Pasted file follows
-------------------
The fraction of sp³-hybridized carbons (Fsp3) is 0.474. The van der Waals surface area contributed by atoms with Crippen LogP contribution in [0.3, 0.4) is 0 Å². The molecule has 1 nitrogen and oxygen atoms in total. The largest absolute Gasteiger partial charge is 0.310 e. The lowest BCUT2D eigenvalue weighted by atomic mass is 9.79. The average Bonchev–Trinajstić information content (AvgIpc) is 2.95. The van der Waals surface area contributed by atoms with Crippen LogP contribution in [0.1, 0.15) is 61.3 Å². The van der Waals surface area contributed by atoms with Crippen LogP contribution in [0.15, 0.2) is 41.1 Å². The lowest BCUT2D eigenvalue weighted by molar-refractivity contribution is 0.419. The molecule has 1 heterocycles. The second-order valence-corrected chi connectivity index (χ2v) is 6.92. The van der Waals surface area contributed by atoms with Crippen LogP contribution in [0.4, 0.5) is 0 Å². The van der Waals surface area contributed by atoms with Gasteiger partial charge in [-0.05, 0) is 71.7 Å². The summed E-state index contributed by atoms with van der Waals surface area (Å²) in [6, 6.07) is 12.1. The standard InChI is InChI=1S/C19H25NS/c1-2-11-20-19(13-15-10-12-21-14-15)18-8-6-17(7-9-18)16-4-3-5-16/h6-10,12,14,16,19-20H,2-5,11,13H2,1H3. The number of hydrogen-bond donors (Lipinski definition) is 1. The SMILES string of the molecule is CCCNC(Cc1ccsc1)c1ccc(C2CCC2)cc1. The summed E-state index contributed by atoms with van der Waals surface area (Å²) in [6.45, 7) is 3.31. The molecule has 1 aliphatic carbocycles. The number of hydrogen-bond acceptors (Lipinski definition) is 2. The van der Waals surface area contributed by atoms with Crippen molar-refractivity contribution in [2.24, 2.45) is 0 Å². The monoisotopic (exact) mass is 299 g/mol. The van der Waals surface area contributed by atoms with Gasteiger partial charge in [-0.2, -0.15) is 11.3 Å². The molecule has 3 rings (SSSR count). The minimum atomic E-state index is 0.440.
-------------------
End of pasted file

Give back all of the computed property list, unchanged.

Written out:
The fraction of sp³-hybridized carbons (Fsp3) is 0.474. The van der Waals surface area contributed by atoms with Crippen LogP contribution in [0.3, 0.4) is 0 Å². The molecule has 1 nitrogen and oxygen atoms in total. The largest absolute Gasteiger partial charge is 0.310 e. The lowest BCUT2D eigenvalue weighted by atomic mass is 9.79. The average Bonchev–Trinajstić information content (AvgIpc) is 2.95. The van der Waals surface area contributed by atoms with Crippen LogP contribution in [0.1, 0.15) is 61.3 Å². The van der Waals surface area contributed by atoms with Crippen LogP contribution in [0.15, 0.2) is 41.1 Å². The lowest BCUT2D eigenvalue weighted by molar-refractivity contribution is 0.419. The molecule has 1 heterocycles. The second-order valence-corrected chi connectivity index (χ2v) is 6.92. The van der Waals surface area contributed by atoms with Crippen LogP contribution in [0.4, 0.5) is 0 Å². The van der Waals surface area contributed by atoms with Gasteiger partial charge in [-0.05, 0) is 71.7 Å². The summed E-state index contributed by atoms with van der Waals surface area (Å²) in [6, 6.07) is 12.1. The standard InChI is InChI=1S/C19H25NS/c1-2-11-20-19(13-15-10-12-21-14-15)18-8-6-17(7-9-18)16-4-3-5-16/h6-10,12,14,16,19-20H,2-5,11,13H2,1H3. The number of hydrogen-bond donors (Lipinski definition) is 1. The SMILES string of the molecule is CCCNC(Cc1ccsc1)c1ccc(C2CCC2)cc1. The summed E-state index contributed by atoms with van der Waals surface area (Å²) in [6.45, 7) is 3.31. The molecule has 1 aliphatic carbocycles. The number of hydrogen-bond acceptors (Lipinski definition) is 2. The van der Waals surface area contributed by atoms with Crippen molar-refractivity contribution in [2.24, 2.45) is 0 Å². The monoisotopic (exact) mass is 299 g/mol. The van der Waals surface area contributed by atoms with Gasteiger partial charge in [-0.2, -0.15) is 11.3 Å². The molecule has 3 rings (SSSR count). The minimum atomic E-state index is 0.440.